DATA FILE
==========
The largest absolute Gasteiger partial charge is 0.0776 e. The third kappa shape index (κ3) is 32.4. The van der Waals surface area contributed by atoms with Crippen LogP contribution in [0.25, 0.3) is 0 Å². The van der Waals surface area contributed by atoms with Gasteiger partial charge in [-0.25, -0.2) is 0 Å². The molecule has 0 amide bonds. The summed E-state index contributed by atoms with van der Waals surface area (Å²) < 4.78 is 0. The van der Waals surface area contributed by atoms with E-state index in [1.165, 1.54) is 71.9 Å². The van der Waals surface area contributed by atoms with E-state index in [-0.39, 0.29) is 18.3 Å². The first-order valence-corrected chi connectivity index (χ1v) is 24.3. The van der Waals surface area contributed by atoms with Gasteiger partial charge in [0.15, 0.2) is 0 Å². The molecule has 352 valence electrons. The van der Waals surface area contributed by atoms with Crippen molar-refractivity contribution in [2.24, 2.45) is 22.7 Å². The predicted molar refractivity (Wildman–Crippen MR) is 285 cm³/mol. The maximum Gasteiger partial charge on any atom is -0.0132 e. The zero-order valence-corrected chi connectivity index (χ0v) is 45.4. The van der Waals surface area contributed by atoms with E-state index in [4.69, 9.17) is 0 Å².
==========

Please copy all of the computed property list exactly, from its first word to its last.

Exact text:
The largest absolute Gasteiger partial charge is 0.0776 e. The third kappa shape index (κ3) is 32.4. The van der Waals surface area contributed by atoms with Crippen LogP contribution in [0.25, 0.3) is 0 Å². The van der Waals surface area contributed by atoms with Gasteiger partial charge in [-0.25, -0.2) is 0 Å². The molecule has 0 amide bonds. The summed E-state index contributed by atoms with van der Waals surface area (Å²) < 4.78 is 0. The van der Waals surface area contributed by atoms with E-state index in [1.165, 1.54) is 71.9 Å². The van der Waals surface area contributed by atoms with E-state index in [-0.39, 0.29) is 18.3 Å². The first-order valence-corrected chi connectivity index (χ1v) is 24.3. The van der Waals surface area contributed by atoms with Gasteiger partial charge in [0.15, 0.2) is 0 Å². The molecule has 352 valence electrons. The van der Waals surface area contributed by atoms with Crippen molar-refractivity contribution in [2.24, 2.45) is 22.7 Å². The predicted molar refractivity (Wildman–Crippen MR) is 285 cm³/mol. The maximum Gasteiger partial charge on any atom is -0.0132 e. The zero-order valence-corrected chi connectivity index (χ0v) is 45.4. The van der Waals surface area contributed by atoms with E-state index in [4.69, 9.17) is 0 Å².